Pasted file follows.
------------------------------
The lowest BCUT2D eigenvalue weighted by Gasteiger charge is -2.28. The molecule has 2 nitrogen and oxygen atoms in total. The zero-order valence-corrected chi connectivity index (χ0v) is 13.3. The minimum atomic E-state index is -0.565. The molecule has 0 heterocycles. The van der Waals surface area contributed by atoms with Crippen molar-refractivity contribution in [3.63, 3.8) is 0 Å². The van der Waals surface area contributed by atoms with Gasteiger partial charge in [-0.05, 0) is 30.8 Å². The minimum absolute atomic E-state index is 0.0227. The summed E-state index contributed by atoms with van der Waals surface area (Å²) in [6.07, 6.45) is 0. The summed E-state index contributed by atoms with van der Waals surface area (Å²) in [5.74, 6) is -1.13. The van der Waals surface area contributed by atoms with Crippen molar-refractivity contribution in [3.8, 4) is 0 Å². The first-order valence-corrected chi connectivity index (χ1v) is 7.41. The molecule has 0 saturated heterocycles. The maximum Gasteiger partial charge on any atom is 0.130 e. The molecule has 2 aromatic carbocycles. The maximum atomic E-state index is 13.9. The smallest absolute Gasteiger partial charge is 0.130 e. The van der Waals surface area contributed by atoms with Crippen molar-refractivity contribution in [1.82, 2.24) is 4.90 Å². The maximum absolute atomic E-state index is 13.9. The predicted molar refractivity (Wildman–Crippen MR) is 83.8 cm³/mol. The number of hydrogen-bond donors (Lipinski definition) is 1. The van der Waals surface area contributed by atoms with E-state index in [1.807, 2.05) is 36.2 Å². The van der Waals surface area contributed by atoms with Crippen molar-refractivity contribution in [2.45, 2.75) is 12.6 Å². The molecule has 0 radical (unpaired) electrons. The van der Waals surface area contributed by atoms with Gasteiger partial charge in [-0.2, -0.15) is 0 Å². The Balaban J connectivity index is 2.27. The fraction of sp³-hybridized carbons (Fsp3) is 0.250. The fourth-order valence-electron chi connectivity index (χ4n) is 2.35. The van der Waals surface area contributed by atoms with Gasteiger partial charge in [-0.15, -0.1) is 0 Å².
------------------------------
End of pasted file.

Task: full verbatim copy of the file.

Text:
The lowest BCUT2D eigenvalue weighted by Gasteiger charge is -2.28. The molecule has 2 nitrogen and oxygen atoms in total. The zero-order valence-corrected chi connectivity index (χ0v) is 13.3. The minimum atomic E-state index is -0.565. The molecule has 0 heterocycles. The van der Waals surface area contributed by atoms with Crippen molar-refractivity contribution in [3.63, 3.8) is 0 Å². The van der Waals surface area contributed by atoms with Gasteiger partial charge in [-0.05, 0) is 30.8 Å². The minimum absolute atomic E-state index is 0.0227. The summed E-state index contributed by atoms with van der Waals surface area (Å²) in [6.07, 6.45) is 0. The summed E-state index contributed by atoms with van der Waals surface area (Å²) in [5.74, 6) is -1.13. The van der Waals surface area contributed by atoms with Crippen molar-refractivity contribution in [3.8, 4) is 0 Å². The first-order valence-corrected chi connectivity index (χ1v) is 7.41. The molecule has 0 saturated heterocycles. The maximum Gasteiger partial charge on any atom is 0.130 e. The molecule has 2 aromatic carbocycles. The maximum atomic E-state index is 13.9. The smallest absolute Gasteiger partial charge is 0.130 e. The van der Waals surface area contributed by atoms with Crippen molar-refractivity contribution in [1.82, 2.24) is 4.90 Å². The maximum absolute atomic E-state index is 13.9. The predicted molar refractivity (Wildman–Crippen MR) is 83.8 cm³/mol. The number of hydrogen-bond donors (Lipinski definition) is 1. The van der Waals surface area contributed by atoms with E-state index in [1.807, 2.05) is 36.2 Å². The van der Waals surface area contributed by atoms with Crippen molar-refractivity contribution in [2.45, 2.75) is 12.6 Å². The molecule has 0 radical (unpaired) electrons. The van der Waals surface area contributed by atoms with Gasteiger partial charge in [-0.2, -0.15) is 0 Å². The Balaban J connectivity index is 2.27. The fraction of sp³-hybridized carbons (Fsp3) is 0.250. The fourth-order valence-electron chi connectivity index (χ4n) is 2.35. The van der Waals surface area contributed by atoms with Gasteiger partial charge in [-0.15, -0.1) is 0 Å².